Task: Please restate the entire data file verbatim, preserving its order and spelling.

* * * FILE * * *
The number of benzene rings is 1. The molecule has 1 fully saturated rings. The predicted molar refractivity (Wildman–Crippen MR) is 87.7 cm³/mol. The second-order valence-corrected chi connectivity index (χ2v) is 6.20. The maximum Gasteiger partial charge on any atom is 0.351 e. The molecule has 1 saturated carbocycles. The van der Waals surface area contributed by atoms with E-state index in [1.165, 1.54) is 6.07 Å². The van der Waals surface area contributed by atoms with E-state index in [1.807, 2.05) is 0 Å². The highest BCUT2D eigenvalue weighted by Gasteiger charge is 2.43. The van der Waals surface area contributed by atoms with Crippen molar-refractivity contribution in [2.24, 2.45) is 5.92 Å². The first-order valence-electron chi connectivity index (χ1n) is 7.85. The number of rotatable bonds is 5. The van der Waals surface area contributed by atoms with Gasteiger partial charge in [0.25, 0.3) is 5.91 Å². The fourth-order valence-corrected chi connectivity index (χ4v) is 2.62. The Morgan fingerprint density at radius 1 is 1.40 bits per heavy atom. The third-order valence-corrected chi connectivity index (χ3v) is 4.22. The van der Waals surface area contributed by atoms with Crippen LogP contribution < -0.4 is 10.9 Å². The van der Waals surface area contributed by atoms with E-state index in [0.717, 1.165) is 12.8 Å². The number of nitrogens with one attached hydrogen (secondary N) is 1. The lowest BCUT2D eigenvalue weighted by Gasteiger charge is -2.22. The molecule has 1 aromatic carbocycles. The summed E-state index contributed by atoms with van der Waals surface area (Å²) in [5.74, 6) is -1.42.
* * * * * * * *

The number of benzene rings is 1. The molecule has 1 fully saturated rings. The predicted molar refractivity (Wildman–Crippen MR) is 87.7 cm³/mol. The second-order valence-corrected chi connectivity index (χ2v) is 6.20. The maximum Gasteiger partial charge on any atom is 0.351 e. The molecule has 1 saturated carbocycles. The van der Waals surface area contributed by atoms with E-state index in [1.165, 1.54) is 6.07 Å². The van der Waals surface area contributed by atoms with E-state index in [1.807, 2.05) is 0 Å². The highest BCUT2D eigenvalue weighted by Gasteiger charge is 2.43. The van der Waals surface area contributed by atoms with Crippen molar-refractivity contribution in [2.24, 2.45) is 5.92 Å². The first-order valence-electron chi connectivity index (χ1n) is 7.85. The number of rotatable bonds is 5. The van der Waals surface area contributed by atoms with Gasteiger partial charge in [0.25, 0.3) is 5.91 Å². The fourth-order valence-corrected chi connectivity index (χ4v) is 2.62. The Morgan fingerprint density at radius 1 is 1.40 bits per heavy atom. The third-order valence-corrected chi connectivity index (χ3v) is 4.22. The van der Waals surface area contributed by atoms with Crippen LogP contribution < -0.4 is 10.9 Å². The van der Waals surface area contributed by atoms with E-state index in [0.717, 1.165) is 12.8 Å². The number of nitrogens with one attached hydrogen (secondary N) is 1. The lowest BCUT2D eigenvalue weighted by Gasteiger charge is -2.22. The molecule has 1 aromatic carbocycles. The summed E-state index contributed by atoms with van der Waals surface area (Å²) in [5.74, 6) is -1.42.